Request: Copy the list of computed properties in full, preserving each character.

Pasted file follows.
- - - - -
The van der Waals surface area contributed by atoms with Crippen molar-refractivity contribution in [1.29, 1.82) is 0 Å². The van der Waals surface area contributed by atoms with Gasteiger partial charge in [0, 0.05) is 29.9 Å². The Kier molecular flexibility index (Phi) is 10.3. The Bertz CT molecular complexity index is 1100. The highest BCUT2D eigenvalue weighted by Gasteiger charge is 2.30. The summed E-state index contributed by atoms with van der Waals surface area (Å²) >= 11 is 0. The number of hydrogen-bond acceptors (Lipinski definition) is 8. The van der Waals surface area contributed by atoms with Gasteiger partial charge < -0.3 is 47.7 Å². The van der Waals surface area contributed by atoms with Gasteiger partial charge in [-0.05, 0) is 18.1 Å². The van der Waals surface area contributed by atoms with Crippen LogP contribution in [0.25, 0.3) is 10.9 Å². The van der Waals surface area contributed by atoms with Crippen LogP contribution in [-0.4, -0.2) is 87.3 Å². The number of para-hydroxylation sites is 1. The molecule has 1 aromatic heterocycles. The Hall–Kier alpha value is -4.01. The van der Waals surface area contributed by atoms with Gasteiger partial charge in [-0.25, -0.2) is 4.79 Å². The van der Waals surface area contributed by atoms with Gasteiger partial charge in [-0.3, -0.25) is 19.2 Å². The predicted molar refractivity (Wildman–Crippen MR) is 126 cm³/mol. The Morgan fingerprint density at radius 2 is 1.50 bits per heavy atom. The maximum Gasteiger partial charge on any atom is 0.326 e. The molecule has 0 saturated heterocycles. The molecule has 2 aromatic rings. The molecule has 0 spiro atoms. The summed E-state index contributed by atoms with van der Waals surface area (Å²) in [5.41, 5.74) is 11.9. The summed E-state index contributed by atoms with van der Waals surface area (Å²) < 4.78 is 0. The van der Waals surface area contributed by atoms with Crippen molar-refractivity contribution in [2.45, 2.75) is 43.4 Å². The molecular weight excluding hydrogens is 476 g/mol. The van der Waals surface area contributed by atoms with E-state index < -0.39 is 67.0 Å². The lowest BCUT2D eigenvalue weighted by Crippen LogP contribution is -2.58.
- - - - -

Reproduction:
The van der Waals surface area contributed by atoms with Crippen molar-refractivity contribution in [1.29, 1.82) is 0 Å². The van der Waals surface area contributed by atoms with Gasteiger partial charge in [0, 0.05) is 29.9 Å². The Kier molecular flexibility index (Phi) is 10.3. The Bertz CT molecular complexity index is 1100. The highest BCUT2D eigenvalue weighted by Gasteiger charge is 2.30. The summed E-state index contributed by atoms with van der Waals surface area (Å²) >= 11 is 0. The number of hydrogen-bond acceptors (Lipinski definition) is 8. The van der Waals surface area contributed by atoms with Gasteiger partial charge < -0.3 is 47.7 Å². The van der Waals surface area contributed by atoms with Gasteiger partial charge in [-0.05, 0) is 18.1 Å². The van der Waals surface area contributed by atoms with Crippen LogP contribution in [0.25, 0.3) is 10.9 Å². The van der Waals surface area contributed by atoms with Crippen LogP contribution in [-0.4, -0.2) is 87.3 Å². The number of para-hydroxylation sites is 1. The molecule has 1 aromatic heterocycles. The Hall–Kier alpha value is -4.01. The van der Waals surface area contributed by atoms with Gasteiger partial charge in [-0.25, -0.2) is 4.79 Å². The van der Waals surface area contributed by atoms with Gasteiger partial charge in [-0.3, -0.25) is 19.2 Å². The predicted molar refractivity (Wildman–Crippen MR) is 126 cm³/mol. The Morgan fingerprint density at radius 2 is 1.50 bits per heavy atom. The maximum Gasteiger partial charge on any atom is 0.326 e. The molecule has 0 saturated heterocycles. The molecule has 2 aromatic rings. The molecule has 0 spiro atoms. The summed E-state index contributed by atoms with van der Waals surface area (Å²) in [5.41, 5.74) is 11.9. The summed E-state index contributed by atoms with van der Waals surface area (Å²) < 4.78 is 0. The van der Waals surface area contributed by atoms with Crippen molar-refractivity contribution in [2.45, 2.75) is 43.4 Å². The molecular weight excluding hydrogens is 476 g/mol. The van der Waals surface area contributed by atoms with E-state index < -0.39 is 67.0 Å². The lowest BCUT2D eigenvalue weighted by Crippen LogP contribution is -2.58.